As I think more and more about this blog, I feel that the topic is going to trend more toward homesteading and self-sufficiency. I keep stumbling upon ideas about what to share. Time and time again, I come back to self-reliance, self-sufficiency, and homesteading.
As a result of monitoring recent world events, I have become increasingly concerned with the stability of our current structure. We get everything from centralized locations. Now, I don’t mean to sound like a conspiracy theorist or somebody that is subscribing to the end of the world according to the Mayan calendar; but common sense and observation tell me that our current system is rather fragile. I have it better than others as far as this goes due to my location in a rural area. Should something disrupt our food supply (like an oil shortage, massive union strikes crippling transportation, some huge natural disaster or something else) I live near many people and farms that produce their own food. I would have to look just over yonder hill to get milk. (making the slogan “Got Milk” come to mind).
Think about it for a minute, where does your food come from? The answer is likely to be the store, right? Perhaps it is because I have an interest in gardening and food production, but I feel that it is important for as many people to produce as much of their own food as possible. This is vital to preservation of plant and food production. This is perhaps one of the core values of homesteading.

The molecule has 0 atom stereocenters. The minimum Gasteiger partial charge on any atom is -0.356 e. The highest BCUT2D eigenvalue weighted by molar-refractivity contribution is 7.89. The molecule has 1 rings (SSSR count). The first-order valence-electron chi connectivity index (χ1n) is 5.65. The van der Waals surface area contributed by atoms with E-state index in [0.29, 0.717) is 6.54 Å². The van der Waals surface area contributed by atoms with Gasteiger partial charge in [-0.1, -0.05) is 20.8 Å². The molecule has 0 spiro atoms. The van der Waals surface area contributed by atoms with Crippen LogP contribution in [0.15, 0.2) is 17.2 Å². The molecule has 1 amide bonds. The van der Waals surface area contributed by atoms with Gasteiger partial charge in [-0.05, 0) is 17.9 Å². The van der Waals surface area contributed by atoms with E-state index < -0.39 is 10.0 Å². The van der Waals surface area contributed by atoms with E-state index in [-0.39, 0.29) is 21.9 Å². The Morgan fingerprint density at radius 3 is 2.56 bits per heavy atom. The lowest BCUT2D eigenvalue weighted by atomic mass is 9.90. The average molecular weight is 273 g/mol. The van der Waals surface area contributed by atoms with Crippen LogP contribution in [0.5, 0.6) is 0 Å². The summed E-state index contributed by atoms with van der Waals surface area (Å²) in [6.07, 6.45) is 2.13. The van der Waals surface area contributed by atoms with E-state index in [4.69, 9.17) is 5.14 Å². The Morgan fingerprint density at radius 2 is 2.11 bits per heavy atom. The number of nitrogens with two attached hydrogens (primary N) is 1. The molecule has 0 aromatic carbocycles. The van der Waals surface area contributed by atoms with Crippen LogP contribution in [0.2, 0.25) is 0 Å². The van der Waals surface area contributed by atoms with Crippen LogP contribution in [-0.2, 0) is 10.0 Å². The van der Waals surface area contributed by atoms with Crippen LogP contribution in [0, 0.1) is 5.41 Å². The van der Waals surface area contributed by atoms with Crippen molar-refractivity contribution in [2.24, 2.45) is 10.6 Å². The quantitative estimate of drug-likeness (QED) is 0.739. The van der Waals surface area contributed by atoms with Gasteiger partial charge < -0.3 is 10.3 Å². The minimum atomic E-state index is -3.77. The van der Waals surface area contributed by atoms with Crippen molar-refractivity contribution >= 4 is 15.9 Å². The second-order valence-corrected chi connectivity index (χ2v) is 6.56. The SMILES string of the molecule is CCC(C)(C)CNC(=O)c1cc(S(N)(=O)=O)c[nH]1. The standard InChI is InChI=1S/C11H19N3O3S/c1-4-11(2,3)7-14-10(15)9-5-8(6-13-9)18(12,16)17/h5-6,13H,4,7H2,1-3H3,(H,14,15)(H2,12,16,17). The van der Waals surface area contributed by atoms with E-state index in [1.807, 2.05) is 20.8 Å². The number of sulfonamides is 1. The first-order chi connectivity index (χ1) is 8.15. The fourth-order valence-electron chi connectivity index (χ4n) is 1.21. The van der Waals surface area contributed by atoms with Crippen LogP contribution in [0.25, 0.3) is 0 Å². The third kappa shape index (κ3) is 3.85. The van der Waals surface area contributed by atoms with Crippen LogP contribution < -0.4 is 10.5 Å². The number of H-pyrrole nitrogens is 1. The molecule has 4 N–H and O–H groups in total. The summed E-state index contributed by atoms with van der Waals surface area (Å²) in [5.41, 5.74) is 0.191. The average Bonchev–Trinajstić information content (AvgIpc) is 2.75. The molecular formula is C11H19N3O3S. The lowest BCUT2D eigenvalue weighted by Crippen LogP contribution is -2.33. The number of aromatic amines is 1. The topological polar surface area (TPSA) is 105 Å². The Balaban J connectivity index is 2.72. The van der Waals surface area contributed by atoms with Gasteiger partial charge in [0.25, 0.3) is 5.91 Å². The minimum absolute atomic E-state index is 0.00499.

It is also important to know what is in your food. We encourage and believe in natural and non-chemical production as much as possible. We recycle as much as we can into compost, the best all natural fertilizer available. We also recycle our animal manures and the organic material (straw and sawdust) back onto the garden and into the the soil. This is a basic system of building soil.
One reason that we have named our farm Heritage Breeds Farm is that we feature heritage breeds of animals. These breeds are sometimes referred to as old breeds. These breeds are noted for thriving in homesteading situations, making them perfect for this discussion. Many people on homesteads will focus on dual purpose animals due to a smaller farm plot. An example is cattle that produce both milk and meat or chickens that are noted for both egg and meat production.
Please check out our homesteading series for more information about homesteading.